Bonington has written or edited numerous books, made many television appearances, and received many honours, including the chancellorship of Lancaster University from 2005 to 2014. He is honorary president of the Hiking Club and Lancaster University Mountaineering Club and has a boat named after him among Lancaster University Boat Club's fleet. Furthermore, he is the Honorary President of the British Orienteering Federation. He has lived in Cumbria since 1974. He is a patron, and former president (1988–91), of the British Mountaineering Council (BMC). He succeeded Edmund Hillary as the Honorary President of Mountain Wilderness, an international NGO dedicated to the preservation of mountain areas, in their natural and cultural aspects.

Personal life

Bonington was married to Wendy, a freelance illustrator of children's books. She died on 24 July 2014 from motor neuron disease (MND), inspiring Bonington to support MND charities.[3] The couple had three children: Conrad (died 1966), Daniel ("Joe") and Rupert.[4] The family lived at Caldbeck, Cumbria.

Bonington married Loreto McNaught-Davis on Saturday 23 April 2016. McNaught-Davis is the widow of mountaineer and television presenter Ian McNaught-Davis who died in February 2014. The ceremony took place in London in the presence of about 60 friends and family members, including Bonington's son Rupert.[5]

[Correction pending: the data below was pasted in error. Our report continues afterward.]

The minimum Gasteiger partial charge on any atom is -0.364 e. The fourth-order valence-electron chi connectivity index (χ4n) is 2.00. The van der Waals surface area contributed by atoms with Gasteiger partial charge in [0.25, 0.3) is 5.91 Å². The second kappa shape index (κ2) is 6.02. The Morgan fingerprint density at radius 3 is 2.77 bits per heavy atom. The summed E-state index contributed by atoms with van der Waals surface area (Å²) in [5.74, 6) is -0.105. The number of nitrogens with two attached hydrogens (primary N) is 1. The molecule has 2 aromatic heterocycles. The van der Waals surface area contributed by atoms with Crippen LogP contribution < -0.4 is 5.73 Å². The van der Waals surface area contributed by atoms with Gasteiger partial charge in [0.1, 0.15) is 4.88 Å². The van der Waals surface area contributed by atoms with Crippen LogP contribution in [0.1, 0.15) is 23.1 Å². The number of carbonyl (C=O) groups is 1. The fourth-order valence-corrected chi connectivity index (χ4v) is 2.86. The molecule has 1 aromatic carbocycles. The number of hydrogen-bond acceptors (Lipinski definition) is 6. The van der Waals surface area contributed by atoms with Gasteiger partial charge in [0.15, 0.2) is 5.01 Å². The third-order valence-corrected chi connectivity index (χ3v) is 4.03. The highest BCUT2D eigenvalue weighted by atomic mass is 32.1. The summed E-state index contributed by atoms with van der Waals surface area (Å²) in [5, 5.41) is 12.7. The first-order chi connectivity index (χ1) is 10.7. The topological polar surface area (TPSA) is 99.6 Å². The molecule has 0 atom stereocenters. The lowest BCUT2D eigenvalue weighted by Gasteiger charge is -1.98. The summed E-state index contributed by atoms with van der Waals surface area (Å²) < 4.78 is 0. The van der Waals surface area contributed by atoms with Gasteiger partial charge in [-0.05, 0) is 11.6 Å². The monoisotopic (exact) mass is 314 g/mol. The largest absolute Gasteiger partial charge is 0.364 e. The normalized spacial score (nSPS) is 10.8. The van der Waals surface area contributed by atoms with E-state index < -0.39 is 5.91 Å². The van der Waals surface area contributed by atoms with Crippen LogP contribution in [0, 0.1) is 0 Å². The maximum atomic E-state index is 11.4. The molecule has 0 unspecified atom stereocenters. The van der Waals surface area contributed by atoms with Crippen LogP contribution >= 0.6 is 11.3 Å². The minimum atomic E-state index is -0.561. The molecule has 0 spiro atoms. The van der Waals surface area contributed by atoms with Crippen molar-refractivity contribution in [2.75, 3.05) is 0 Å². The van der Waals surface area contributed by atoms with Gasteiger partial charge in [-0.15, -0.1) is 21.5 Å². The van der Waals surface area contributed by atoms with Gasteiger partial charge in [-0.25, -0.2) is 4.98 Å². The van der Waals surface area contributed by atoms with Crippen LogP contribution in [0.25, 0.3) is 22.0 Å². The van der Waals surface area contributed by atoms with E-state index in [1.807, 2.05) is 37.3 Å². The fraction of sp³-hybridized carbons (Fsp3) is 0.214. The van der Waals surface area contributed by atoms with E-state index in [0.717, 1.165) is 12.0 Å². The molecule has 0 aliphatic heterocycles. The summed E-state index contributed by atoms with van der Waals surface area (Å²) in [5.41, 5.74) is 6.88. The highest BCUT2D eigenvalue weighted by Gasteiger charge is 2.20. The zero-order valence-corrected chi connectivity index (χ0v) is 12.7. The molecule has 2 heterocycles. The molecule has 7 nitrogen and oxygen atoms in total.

In 1974 Bonington received the Founder's Medal of the Royal Geographical Society.[6] In 1985 he received the Lawrence of Arabia Memorial Medal of the Royal Society for Asian Affairs. St. Helen's School, Northwood, England has named one of its four houses after him. Bonington was presented with the Golden Eagle Award for services to the outdoors in 2008 by the Outdoor Writers and Photographers Guild.


Bonington was appointed Commander of the Order of the British Empire (CBE) in 1976 in recognition of the previous year's successful ascent of Everest[7] and was knighted in 1996 for his services to the sport. He was appointed Commander of the Royal Victorian Order (CVO) in the 2010 Birthday Honours for his services to the Outward Bound Trust.[8] He was appointed as a Deputy Lieutenant of Cumbria in 2004.

Notable climbs

Expedition leader

Although expedition leader, Bonington did not reach the summit of these peaks on these expeditions

Mount Everest record